I snatched up my bottle of whisky, passed quickly across the waiting room and into my office. There must have been something in the air, because I paused. The window was open. I had opened it to air the place out—if that was possible with the flatulent backwash Greasetown called air—but I had planned to shut it before taking Elmo to the bus station.
One thing you have to remember about the Change is you just don’t leave your windows open. Things can get in—awful things. In a city that had a rising population of corpses walking its streets, you just don’t leave your windows open. And there was the problem of animals hating people now. Even pigeons and sparrows had developed a hostile attitude—doves had become hawks.
I had only started to work into a good curse when I heard the growl. It was a bad one. Sort of the worst kind of growl you’re going to hear in a nearly dark office. There is nothing like the sound of an angry cat—nothing at all. They produce an alien and monstrous noise, half growl, half wail. There doesn’t seem to be a human analog to it.
I’m sort of stretching a point calling it a growl at all. It was a noise I’d expect to hear at the dawn of time, when there were just swamps and reptiles. And worst of all a cat only growls when he means business. I just had time to flip the light switch.
A high-pitched scream came with the light and a wiry black tangle of fur slightly bigger than a football hit my chest. I barely had time to get my left hand up. Needling pressure tore my skin, as the cat rocketed toward my face.
My arm deflected it. The cat scraped toward the elbow—its rear legs ripping at my gut. I swung the hand but the creature clung like a burr—fire leapt up my arm when it sank its fangs into my palm. On impulse, I flung the fist at the wall. Tightly wrapped around my whisky bottle it should have been a crushing blow, but the cat sensed the impact before it happened and tore up my arm toward my shoulder.
The Canadian Club thumped dully against the wall and bumped on the carpet when I released it. With my right hand, I clawed at my .44 automatic where it hung from my pink skipping rope belt. My fingers wrapped around it, but the cast had thickened my palm by an inch and I could not hook a finger around the trigger. Instead I whipped the weapon up and slapped the cat across the room with it.
I just managed to slip the gun into my left hand when the cat launched itself again. This time, I felt its claws dig into my scalp—felt them lacerate the skin around my right ear. I swung the gun at the cat again, and it leapt out of range, ran across the top of the door. I am not ambidextrous and have never made the claim. I try to be proficient in small arms fire with both hands, but bullets are expensive items, and I’m usually broke.
I fired the big gun, tore the top corner off my inner office door, fired again and killed a picture of a brewing company I kept over a small shelf of books. I fired again and mortally wounded my dictionary.
The cat bounded and bounced from shadow to shadow and landed on my desk yowling—cursing, I cradled the gun on my broken wrist and aimed at the cat as it sprung.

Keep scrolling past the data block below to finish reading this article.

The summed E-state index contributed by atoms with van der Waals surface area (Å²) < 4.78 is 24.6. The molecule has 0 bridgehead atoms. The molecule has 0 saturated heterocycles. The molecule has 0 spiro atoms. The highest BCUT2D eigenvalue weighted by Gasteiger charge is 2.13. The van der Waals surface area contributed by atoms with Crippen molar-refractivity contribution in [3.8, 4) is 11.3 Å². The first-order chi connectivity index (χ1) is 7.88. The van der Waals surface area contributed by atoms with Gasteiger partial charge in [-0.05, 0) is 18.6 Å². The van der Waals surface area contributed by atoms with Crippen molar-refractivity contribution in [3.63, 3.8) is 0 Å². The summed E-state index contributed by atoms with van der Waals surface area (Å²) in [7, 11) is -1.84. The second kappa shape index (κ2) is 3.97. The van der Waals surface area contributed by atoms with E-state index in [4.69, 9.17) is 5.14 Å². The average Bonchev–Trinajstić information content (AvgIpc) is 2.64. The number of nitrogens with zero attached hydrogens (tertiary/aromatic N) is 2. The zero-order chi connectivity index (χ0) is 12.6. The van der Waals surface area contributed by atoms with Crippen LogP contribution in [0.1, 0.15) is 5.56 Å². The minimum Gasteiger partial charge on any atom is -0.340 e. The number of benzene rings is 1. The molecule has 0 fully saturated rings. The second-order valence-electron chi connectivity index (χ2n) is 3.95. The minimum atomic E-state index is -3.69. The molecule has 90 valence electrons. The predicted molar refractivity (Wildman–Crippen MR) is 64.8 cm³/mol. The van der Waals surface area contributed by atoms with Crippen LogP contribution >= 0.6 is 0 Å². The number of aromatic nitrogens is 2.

Cats do not do well against .44 caliber handguns when they’re aimed properly—and even worse at a range of two yards. Evolution had not prepared them for this. And what was left of my feline attacker formed a red shrapnel cloud that littered my desk, and sent wads of black fur onto the wall behind it.
Somewhere in all that crashing, screaming violence the phone had started to ring. When the .44’s roar subsided the bell was all I could hear.
I walked around the desk, still quaking with adrenaline. Pausing to flick the cat’s tail off my chair, I forgot I wasn’t going to answer the phone, and answered it.
“Hello,” I said, surveying the bloody wreckage of my relaxing afternoon.
“I’m looking for Wildclown Investigations,” came the voice, more clipped and officious than mine could ever be.
“You found it…” I muttered, leaning forward to shove the black cat’s lower jaw into the wastebasket. “I’m supposed to answer the phone with it.”
“With Wildclown Investigations.” I leaned back, and noticed a good quantity of blood up and down my arm. Mine, and there was a constant slow drip from the right side of my head. It pattered slowly onto my shoulder. Scalp wounds bleed like pigs. “How can I help you? I’m kind of busy.”
“I would like to employ your services,” said the voice.
“I’m on vacation,” I said, dully aware of an ache in my knitting wrist.
“Then why did you answer your phone?”
“Okay you got me there.” I cradled the blood-dappled receiver under my chin, reached into my pocket for a cigarette. Paused. “One moment,” I said, snatching up the bottle of Canadian Club where it lay mercifully unbroken. I snatched off the seal, took a slug. Then resumed searching for my cigarettes until I found one and lit it. “How can I help you?”
“My name is Jonathan Kradzyk. I’m the curator of the Greasetown Metropolitan Museum of Antiquities.” His voice really flowed around those words. I took another belt from my bottle as I listened. “And, well there’s been trouble, strange trouble involving animals.”
“Call the Humane Society.” I watched a tuft of black fur waft toward the floor.